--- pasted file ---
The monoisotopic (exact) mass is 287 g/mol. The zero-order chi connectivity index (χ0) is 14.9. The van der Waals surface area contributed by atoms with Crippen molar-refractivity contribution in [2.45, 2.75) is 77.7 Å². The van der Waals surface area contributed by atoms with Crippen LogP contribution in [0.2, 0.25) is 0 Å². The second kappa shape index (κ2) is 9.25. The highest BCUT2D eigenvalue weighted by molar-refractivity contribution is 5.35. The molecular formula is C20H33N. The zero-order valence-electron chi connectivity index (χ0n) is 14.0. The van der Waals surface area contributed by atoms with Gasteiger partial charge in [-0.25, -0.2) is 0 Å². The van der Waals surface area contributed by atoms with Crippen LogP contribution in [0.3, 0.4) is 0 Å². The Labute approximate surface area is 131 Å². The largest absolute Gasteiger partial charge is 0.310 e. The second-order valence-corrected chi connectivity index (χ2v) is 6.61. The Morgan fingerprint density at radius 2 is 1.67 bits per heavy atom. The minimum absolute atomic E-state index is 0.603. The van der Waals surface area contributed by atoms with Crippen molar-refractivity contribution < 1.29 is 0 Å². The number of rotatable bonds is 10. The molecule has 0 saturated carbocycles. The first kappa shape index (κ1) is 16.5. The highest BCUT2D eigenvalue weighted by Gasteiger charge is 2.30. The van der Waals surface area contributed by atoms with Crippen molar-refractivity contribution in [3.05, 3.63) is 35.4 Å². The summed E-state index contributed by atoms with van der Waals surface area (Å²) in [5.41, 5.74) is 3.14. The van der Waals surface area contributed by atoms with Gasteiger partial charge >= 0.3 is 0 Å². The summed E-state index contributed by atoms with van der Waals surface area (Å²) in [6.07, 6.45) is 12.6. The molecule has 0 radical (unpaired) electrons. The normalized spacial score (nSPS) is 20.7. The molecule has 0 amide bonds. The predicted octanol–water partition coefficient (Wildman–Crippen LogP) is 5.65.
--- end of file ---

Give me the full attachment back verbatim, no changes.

The monoisotopic (exact) mass is 287 g/mol. The zero-order chi connectivity index (χ0) is 14.9. The van der Waals surface area contributed by atoms with Crippen molar-refractivity contribution in [2.45, 2.75) is 77.7 Å². The van der Waals surface area contributed by atoms with Crippen LogP contribution in [0.2, 0.25) is 0 Å². The second kappa shape index (κ2) is 9.25. The highest BCUT2D eigenvalue weighted by molar-refractivity contribution is 5.35. The molecular formula is C20H33N. The zero-order valence-electron chi connectivity index (χ0n) is 14.0. The van der Waals surface area contributed by atoms with Gasteiger partial charge in [-0.25, -0.2) is 0 Å². The van der Waals surface area contributed by atoms with Crippen LogP contribution in [0.3, 0.4) is 0 Å². The Labute approximate surface area is 131 Å². The largest absolute Gasteiger partial charge is 0.310 e. The second-order valence-corrected chi connectivity index (χ2v) is 6.61. The Morgan fingerprint density at radius 2 is 1.67 bits per heavy atom. The minimum absolute atomic E-state index is 0.603. The van der Waals surface area contributed by atoms with Crippen molar-refractivity contribution < 1.29 is 0 Å². The number of rotatable bonds is 10. The molecule has 0 saturated carbocycles. The first kappa shape index (κ1) is 16.5. The highest BCUT2D eigenvalue weighted by Gasteiger charge is 2.30. The van der Waals surface area contributed by atoms with Crippen molar-refractivity contribution in [3.05, 3.63) is 35.4 Å². The summed E-state index contributed by atoms with van der Waals surface area (Å²) in [5.41, 5.74) is 3.14. The van der Waals surface area contributed by atoms with Gasteiger partial charge >= 0.3 is 0 Å². The summed E-state index contributed by atoms with van der Waals surface area (Å²) in [6.07, 6.45) is 12.6. The molecule has 0 radical (unpaired) electrons. The normalized spacial score (nSPS) is 20.7. The molecule has 0 amide bonds. The predicted octanol–water partition coefficient (Wildman–Crippen LogP) is 5.65.